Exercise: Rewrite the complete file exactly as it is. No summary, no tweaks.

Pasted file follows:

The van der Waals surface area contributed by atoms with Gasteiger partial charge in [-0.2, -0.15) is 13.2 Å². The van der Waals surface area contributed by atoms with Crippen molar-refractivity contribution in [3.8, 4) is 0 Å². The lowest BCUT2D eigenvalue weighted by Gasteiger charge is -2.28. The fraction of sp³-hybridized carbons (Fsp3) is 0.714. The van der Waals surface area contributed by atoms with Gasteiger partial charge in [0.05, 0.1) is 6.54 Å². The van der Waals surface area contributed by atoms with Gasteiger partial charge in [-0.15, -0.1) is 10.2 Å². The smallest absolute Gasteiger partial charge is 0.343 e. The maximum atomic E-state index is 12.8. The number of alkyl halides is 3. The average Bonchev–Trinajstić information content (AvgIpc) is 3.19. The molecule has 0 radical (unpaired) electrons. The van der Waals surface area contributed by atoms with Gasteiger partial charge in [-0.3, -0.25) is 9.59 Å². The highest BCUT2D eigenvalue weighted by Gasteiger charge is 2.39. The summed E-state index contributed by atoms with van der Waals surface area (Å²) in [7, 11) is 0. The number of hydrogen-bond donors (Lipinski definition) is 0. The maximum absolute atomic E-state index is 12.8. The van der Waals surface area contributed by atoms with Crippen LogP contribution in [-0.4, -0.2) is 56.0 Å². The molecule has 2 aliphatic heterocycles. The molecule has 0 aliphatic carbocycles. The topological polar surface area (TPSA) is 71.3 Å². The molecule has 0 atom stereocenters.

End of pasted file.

The van der Waals surface area contributed by atoms with Gasteiger partial charge in [-0.2, -0.15) is 13.2 Å². The van der Waals surface area contributed by atoms with Crippen molar-refractivity contribution in [3.8, 4) is 0 Å². The lowest BCUT2D eigenvalue weighted by Gasteiger charge is -2.28. The fraction of sp³-hybridized carbons (Fsp3) is 0.714. The van der Waals surface area contributed by atoms with Gasteiger partial charge in [0.05, 0.1) is 6.54 Å². The van der Waals surface area contributed by atoms with Gasteiger partial charge in [-0.15, -0.1) is 10.2 Å². The smallest absolute Gasteiger partial charge is 0.343 e. The maximum atomic E-state index is 12.8. The number of alkyl halides is 3. The average Bonchev–Trinajstić information content (AvgIpc) is 3.19. The molecule has 0 radical (unpaired) electrons. The van der Waals surface area contributed by atoms with Gasteiger partial charge in [-0.3, -0.25) is 9.59 Å². The highest BCUT2D eigenvalue weighted by Gasteiger charge is 2.39. The summed E-state index contributed by atoms with van der Waals surface area (Å²) in [7, 11) is 0. The number of hydrogen-bond donors (Lipinski definition) is 0. The maximum absolute atomic E-state index is 12.8. The van der Waals surface area contributed by atoms with Crippen LogP contribution in [-0.4, -0.2) is 56.0 Å². The molecule has 2 aliphatic heterocycles. The molecule has 0 aliphatic carbocycles. The topological polar surface area (TPSA) is 71.3 Å². The molecule has 0 atom stereocenters.